Angela Smith has ostensibly written a book about women drummers; she has actually written a short history of American rock, jazz, blues and country. Spotlighting women drummers offers insights into the struggles and sexism faced by many. She describes the scope of the book well in her introduction: “The focus here is not on classical music, drum circles, or drums used in a spiritual or goddess context. * * * Instead, the emphasis is on women who over the past sixty years have been at the top of their class in popular [music].”
Smith provides a condensed overview of women in music, from thousands of years ago up to the early 1900s, noting the importance of women drummers in Africa and Asia dating back at least 4500 years. She documents the early Christian ban on women singing or playing instruments (526 CE), briefly tracing the slow growth of acceptance of women musicians in Western culture through the end of the nineteenth century, pointing out that certain instruments (especially percussion) were considered “unladylike.”
During the 1930s Swing Era, women in otherwise male bands were primarily singers or pianists. The major exceptions were the “all-girl” bands of that period, which arose out of a combination of necessity (men wouldn’t hire women) and novelty. The best known was The International Sweethearts of Rhythm, also the first integrated group of women musicians. Their drummer, Pauline Braddy, was dubbed “Queen of the Drums.” As America moved into the ’40s, some female musicians found work, because many males were in the armed services. Viola Smith, now 102, is given more space (8 pages, plus other mentions) than anyone else. Known as the “Female Gene Krupa” for her work with the Coquettes (check their youtube clips), she was not only a superlative drummer, but also a strong advocate for women musicians, writing a 1942 editorial in DownBeat arguing that “‘hep girls’ could sit in any jam session and hold their own.”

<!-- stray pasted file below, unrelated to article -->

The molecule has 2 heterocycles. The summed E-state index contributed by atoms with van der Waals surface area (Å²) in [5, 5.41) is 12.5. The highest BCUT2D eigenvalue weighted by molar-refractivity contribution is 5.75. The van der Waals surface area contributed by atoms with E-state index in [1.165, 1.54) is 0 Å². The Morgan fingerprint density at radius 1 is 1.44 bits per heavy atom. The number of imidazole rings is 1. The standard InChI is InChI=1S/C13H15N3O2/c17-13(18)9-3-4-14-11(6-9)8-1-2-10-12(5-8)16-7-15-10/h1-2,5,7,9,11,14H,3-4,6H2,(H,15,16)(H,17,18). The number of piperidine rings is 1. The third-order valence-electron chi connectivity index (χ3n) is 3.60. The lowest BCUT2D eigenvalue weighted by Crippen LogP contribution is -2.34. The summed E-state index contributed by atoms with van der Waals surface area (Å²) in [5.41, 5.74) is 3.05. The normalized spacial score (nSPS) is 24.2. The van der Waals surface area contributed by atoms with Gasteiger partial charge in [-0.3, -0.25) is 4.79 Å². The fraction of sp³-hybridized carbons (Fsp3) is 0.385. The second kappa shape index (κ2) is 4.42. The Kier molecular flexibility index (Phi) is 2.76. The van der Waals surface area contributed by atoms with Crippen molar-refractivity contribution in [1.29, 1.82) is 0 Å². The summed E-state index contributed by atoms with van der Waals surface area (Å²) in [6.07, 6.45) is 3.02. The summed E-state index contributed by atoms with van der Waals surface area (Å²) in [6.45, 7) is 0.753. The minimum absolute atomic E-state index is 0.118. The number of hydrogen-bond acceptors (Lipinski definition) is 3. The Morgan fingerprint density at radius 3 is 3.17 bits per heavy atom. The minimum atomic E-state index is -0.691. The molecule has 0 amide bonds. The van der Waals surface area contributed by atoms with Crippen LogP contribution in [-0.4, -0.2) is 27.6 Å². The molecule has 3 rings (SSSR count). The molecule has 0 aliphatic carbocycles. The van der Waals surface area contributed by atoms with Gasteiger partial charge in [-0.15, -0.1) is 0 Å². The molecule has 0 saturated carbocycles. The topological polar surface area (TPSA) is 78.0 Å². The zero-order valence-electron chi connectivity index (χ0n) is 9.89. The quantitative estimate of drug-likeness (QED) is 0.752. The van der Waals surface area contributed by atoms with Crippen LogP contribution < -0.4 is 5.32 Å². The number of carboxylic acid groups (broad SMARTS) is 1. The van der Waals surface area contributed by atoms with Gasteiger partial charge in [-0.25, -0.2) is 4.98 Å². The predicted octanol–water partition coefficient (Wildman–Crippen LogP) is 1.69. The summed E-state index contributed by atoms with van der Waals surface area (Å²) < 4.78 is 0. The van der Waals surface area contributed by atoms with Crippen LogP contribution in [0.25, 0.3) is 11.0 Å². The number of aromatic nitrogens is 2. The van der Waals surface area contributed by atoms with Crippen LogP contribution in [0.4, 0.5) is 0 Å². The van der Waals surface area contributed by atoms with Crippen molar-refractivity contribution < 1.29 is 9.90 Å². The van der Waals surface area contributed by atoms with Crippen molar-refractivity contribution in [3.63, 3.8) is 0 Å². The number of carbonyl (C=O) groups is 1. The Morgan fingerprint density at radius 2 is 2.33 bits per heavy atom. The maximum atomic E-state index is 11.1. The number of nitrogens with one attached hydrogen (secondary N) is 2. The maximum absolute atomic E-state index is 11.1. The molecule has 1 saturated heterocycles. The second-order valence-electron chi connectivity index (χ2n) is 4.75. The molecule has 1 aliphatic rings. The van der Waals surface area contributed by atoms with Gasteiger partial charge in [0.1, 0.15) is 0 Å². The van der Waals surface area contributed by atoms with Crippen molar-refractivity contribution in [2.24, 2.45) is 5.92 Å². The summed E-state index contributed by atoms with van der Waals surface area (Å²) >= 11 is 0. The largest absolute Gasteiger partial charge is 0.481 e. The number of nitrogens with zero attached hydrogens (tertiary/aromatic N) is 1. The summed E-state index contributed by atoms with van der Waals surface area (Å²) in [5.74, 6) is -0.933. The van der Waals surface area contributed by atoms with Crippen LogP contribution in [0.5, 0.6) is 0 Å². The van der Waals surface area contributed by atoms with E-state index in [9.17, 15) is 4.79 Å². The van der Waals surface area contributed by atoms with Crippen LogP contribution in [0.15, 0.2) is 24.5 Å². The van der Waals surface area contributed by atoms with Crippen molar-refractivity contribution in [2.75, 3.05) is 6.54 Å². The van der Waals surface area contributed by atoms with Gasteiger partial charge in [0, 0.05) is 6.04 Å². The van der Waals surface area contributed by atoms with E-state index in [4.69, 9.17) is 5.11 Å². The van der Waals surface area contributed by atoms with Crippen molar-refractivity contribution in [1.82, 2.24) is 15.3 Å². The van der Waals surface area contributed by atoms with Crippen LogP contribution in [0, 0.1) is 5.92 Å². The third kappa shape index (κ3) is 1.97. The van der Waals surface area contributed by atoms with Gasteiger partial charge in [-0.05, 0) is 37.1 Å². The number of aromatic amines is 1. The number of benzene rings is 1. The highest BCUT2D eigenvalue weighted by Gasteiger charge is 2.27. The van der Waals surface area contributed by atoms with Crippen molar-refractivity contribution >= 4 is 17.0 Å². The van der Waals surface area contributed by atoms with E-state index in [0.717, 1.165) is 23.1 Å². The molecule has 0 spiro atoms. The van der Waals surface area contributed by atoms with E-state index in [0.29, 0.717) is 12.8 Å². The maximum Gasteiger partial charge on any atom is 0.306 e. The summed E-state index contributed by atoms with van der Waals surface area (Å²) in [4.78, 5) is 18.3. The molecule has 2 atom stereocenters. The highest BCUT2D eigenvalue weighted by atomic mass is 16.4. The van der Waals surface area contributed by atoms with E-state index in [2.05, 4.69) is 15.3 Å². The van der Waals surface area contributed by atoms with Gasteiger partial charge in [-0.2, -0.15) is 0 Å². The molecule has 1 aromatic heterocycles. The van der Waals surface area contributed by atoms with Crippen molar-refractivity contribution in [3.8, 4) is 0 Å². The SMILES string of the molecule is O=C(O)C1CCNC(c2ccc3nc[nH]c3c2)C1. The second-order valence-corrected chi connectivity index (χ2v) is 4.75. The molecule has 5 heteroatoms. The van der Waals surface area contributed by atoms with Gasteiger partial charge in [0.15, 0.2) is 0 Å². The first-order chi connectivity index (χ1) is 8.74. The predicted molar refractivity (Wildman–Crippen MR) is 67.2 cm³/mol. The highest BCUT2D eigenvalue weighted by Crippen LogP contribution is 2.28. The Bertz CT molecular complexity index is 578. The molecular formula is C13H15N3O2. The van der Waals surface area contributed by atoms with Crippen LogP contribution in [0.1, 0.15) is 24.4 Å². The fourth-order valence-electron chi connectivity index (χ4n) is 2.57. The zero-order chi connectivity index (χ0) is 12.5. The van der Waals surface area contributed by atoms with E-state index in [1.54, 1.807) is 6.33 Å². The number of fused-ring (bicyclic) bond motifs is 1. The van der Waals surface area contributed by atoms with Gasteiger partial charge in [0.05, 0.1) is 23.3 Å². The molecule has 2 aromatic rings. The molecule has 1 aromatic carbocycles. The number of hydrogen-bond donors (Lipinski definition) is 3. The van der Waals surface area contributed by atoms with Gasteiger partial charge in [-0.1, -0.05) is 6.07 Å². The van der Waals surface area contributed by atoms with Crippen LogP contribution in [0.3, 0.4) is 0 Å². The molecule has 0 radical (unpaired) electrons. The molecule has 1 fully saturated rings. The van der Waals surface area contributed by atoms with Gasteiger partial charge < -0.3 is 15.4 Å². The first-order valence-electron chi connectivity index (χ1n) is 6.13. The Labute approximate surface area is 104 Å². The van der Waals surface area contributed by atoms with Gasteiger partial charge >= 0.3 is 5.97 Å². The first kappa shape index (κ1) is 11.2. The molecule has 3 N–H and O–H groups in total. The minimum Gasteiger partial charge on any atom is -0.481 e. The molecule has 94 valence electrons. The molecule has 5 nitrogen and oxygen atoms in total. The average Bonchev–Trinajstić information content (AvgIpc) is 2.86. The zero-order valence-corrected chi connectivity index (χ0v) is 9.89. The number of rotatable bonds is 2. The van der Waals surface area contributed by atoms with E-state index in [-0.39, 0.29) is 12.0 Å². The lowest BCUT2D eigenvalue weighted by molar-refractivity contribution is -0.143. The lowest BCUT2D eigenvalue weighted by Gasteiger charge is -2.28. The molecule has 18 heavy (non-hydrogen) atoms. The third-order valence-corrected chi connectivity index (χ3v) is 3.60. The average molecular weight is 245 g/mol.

The years following were hard for women musicians, with few in visible spots as R&B and rock’n’roll dominated the airwaves. Early 1970s found Fanny breaking the mold, deemed to be the first all-female rock band to achieve renown. As the book moves forward in time, barriers seem to be not so much smashed as eroded, with Karen Carpenter and Sheila E. achieving prominence. The final fourth of the book focuses on the genres of country, blues and jazz. Although Louisville’s own Jyn Yates, the book’s featured “cover grrl” is in the country chapter, her eclectic approach to drums finds her more often in a rock context.
Chapters are devoted to successive eras, each with succinct overviews, followed by drummer profiles, many based on Smith’s interviews. Many of the profiles are only a few paragraphs, so that the reader must slow down to keep track of “who’s who.” Other segments can be a bit hard to follow, as some of the profiles are broken into two or three headings, and it takes a moment to realize that some new headings are actually continuations of the text before, while others do initiate new subject matter. A quibble: while “all-girl” made sense when used in historical context, its frequent usage regarding more contemporary aggregations feels odd. One constant theme that transcends gender or genre is that drummers must serve the music and be part of a greater whole. Overall, Smith has done an admirable job in bringing the accomplishments of women drummers to the fore.